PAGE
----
With 72% of professional decorators in the UK considering themselves as likely to increase their prices this year along with rising petrol, energy and food bills, the number of people looking to redecorate their own homes in an effort to save money is almost guaranteed to rise.
Whilst painting your interior walls might seem like one of the easiest tasks on your to-do list, it’s actually a substrate where lots of mistakes are made by DIYers. These mistakes range from framing effects to cracked emulsion. Fortunately, we’ve put together the ultimate guide on how to paint a wall yourself and get professional results – even if you’re a beginner.
What Do I Need To Paint A Wall?
The first stage of any decorating project is planning ahead. With that in mind, you need to make sure you have all the tools to hand and for painting interior walls we’d suggest having the following at your disposal:
|Interior wall paint*||25mm cutting in brush|
|Filler||Roller & tray|
|Masking tape||150 grit sandpaper|
*We’d recommend measuring the walls that are to be painted so you know how much paint you will need. For example, if the area to be covered is 12m² and you assume that you will need 2 or 3 coats, you will need at least 3L of paint such as Johnston’s Matt Emulsion (which covers 12m²/L).
Furthermore, we’d highly encourage you to choose a matt emulsion rather than silk, especially if you’re a beginner. Matt emulsion refracts light and so any mistakes you do make won’t be highlighted.
Of course, if you really want a professional finish then use a trade paint.
How To Paint A Wall
Now you’ve got all your tools ready, let’s move on to the next step in the process.
Step 1: Prepare the room
Before you even pop the lid off your paint tin, you’ll need to make sure your flooring and furniture are fully protected from spills, drips and splashes.
Tips to protect the room:
- Place dust sheets down on the floor and secure them with tape. Standard dust sheets will usually suffice but if you want extra peace of mind, buy high-quality cotton twill dust sheets. If painting the walls next to a staircase, you can buy specifically designed narrow-width dust sheets.
- Remove any portable items from the area. If you can’t remove larger pieces of furniture such as sofas from the room, move them to the middle of the room instead.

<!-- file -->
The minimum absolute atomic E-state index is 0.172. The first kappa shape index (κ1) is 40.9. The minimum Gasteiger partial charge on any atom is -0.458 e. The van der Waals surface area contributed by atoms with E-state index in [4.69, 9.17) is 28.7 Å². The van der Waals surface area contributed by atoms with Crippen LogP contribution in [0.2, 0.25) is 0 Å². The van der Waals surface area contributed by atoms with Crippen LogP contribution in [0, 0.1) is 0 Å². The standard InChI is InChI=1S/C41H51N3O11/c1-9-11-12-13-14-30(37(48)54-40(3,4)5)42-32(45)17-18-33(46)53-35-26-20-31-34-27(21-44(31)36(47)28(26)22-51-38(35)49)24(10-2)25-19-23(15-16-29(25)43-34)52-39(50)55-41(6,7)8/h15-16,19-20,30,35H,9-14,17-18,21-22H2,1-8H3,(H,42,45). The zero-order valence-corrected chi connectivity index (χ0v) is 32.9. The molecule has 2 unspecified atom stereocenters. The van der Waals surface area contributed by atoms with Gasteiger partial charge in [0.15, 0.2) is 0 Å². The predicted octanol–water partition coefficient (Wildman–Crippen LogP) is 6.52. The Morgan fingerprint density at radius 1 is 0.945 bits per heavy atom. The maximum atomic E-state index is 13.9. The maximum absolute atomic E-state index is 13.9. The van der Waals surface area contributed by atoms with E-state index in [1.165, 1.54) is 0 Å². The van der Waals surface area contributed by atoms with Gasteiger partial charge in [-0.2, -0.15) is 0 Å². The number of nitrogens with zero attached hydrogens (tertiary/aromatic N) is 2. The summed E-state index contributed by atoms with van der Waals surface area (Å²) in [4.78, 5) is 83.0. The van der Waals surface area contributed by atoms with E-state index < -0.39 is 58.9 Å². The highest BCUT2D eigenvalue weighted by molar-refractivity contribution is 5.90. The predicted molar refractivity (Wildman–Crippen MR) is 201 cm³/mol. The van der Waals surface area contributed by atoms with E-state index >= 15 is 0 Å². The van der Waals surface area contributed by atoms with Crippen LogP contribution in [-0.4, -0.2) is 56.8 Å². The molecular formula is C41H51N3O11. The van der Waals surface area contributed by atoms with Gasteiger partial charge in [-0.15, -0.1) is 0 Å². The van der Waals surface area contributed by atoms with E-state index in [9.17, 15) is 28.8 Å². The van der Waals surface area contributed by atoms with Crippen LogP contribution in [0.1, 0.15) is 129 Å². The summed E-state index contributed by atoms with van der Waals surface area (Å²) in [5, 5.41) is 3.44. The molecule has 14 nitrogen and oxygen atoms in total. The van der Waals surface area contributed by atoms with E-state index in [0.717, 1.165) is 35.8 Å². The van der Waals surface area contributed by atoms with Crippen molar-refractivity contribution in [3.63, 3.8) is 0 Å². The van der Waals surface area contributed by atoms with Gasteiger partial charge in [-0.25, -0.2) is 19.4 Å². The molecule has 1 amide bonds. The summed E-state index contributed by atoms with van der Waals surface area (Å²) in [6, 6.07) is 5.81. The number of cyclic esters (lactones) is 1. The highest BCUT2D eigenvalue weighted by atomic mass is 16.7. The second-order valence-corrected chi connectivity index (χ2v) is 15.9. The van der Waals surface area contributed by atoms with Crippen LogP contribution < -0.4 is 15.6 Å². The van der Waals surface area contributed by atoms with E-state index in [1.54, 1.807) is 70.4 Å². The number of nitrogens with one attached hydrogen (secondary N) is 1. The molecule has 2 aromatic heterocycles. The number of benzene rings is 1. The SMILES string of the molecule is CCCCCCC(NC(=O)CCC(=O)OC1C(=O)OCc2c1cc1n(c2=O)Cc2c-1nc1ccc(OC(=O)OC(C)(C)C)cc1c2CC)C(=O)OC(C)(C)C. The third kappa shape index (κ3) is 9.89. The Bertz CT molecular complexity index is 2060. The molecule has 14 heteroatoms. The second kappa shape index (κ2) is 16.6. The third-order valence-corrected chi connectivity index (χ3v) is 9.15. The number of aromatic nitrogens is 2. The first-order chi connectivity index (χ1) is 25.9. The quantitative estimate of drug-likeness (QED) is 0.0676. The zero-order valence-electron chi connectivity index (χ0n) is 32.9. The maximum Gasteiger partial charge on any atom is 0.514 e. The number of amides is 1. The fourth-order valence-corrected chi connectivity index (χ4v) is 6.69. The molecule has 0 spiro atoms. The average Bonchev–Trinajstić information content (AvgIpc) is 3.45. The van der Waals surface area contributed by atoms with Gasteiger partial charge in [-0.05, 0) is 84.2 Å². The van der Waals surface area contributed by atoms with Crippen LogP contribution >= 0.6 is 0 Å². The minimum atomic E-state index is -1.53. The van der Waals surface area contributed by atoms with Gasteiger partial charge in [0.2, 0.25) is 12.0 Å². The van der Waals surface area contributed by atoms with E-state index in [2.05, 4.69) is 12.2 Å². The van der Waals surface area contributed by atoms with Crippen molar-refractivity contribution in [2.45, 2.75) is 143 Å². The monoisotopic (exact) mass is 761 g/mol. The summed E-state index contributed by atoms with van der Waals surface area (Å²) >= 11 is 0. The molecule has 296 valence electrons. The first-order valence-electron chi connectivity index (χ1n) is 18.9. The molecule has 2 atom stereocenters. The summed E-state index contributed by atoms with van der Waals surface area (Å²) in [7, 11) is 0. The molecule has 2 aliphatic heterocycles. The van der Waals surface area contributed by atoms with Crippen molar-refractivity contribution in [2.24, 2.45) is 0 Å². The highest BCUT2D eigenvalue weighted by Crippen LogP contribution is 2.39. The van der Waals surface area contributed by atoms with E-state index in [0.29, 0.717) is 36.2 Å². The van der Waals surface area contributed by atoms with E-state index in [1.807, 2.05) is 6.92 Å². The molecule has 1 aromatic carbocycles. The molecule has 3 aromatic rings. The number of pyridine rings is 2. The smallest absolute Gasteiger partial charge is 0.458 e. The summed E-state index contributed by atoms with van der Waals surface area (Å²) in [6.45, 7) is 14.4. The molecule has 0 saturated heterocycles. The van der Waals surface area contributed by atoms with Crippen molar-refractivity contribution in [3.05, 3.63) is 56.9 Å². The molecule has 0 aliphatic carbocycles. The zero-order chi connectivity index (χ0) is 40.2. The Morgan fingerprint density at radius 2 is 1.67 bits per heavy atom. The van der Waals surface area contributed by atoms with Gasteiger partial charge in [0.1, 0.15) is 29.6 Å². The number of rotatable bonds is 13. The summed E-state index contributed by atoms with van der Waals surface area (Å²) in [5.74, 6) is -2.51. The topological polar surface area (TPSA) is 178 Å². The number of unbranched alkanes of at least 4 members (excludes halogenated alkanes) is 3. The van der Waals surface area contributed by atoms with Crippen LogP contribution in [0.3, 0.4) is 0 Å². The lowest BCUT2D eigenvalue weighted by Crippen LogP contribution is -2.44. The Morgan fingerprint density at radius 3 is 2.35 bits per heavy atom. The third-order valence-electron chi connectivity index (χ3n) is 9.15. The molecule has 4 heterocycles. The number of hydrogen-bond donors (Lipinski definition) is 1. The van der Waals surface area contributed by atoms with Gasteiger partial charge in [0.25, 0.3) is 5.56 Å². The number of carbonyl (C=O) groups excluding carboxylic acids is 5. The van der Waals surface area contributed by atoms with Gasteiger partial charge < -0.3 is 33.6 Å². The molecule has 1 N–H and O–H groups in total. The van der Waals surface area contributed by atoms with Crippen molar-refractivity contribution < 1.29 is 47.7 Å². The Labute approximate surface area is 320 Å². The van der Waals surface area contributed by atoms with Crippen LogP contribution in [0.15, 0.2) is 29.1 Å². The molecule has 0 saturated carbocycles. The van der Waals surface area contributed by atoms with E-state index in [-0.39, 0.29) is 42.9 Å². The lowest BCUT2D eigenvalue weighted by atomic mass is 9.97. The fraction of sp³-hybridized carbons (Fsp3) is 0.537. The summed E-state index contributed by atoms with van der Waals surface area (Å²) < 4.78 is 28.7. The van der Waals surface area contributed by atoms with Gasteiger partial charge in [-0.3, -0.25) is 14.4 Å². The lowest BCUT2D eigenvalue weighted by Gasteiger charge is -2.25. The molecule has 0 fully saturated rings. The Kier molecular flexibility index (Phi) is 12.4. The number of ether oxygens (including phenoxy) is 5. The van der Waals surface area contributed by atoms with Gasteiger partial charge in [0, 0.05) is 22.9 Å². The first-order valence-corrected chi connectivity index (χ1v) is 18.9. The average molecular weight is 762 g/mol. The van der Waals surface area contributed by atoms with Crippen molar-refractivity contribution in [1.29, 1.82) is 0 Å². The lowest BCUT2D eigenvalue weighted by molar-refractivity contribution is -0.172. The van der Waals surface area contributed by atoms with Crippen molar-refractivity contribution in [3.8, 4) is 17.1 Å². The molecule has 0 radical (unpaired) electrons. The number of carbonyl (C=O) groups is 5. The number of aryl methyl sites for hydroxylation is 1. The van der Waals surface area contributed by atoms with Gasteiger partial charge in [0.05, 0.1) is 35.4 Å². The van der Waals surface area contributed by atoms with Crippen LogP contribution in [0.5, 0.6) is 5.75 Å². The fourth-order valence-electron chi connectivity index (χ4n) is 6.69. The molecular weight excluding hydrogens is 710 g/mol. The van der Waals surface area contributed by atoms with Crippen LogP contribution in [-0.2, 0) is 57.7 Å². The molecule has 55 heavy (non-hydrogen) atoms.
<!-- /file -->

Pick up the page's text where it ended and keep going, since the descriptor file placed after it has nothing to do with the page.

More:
- If painting kitchen walls, make sure that electric or gas hobs are turned off to prevent any fire hazards.
- Remove curtains, blinds, nets and curtain rails and store them in a different room.
- Use masking tape to protect linear work such as skirting boards, door frames and windowsills. Bear in mind that masking tape becomes more adhesive the longer it’s left on. If left on for too long, you could damage surfaces when removing it.
- If you’re going to be in and out of the work area, think about purchasing some disposable shoe covers. This will ensure you don’t inadvertently drag paint throughout your home.
- Make sure the area you’ll be preparing and painting is adequately ventilated.
Step 2: Surface preparation
Once the room is fully protected you can move on to step 2 which is surface preparation. This is the most important step in the whole process of painting a wall and is what separates the DIYers from the professionals.
Making good any imperfections
Carefully examine the walls you want to paint. If you notice any imperfections such as holes or flaking paint, you will need to make good the surface. For holes, you can use a filler that can be abraded once fully dry.
Any flaking paint can be scraped away with a scraping tool but if you notice that the surface is powdery underneath the defective paint, you’ll need to add a coating of stabilising solution.
Once the stabilising solution has dried you can dry sand the entire surface using small, circular movements. Remember to use a dust mask, goggles and clothing that covers your skin when sanding the surface down. Dust from sanding can be irritating for your eyes, lungs and skin.
Degreasing is a stage that many beginner DIYers either forget about or simply don’t know about. Our internal walls will have some sort of grease on them – whether that’s from cooking in the kitchen, overspray from furniture polish in the living room or aerosols in the bedroom.
It’s important to remove these remnants of grease as it can hamper the adhesion of your paint system.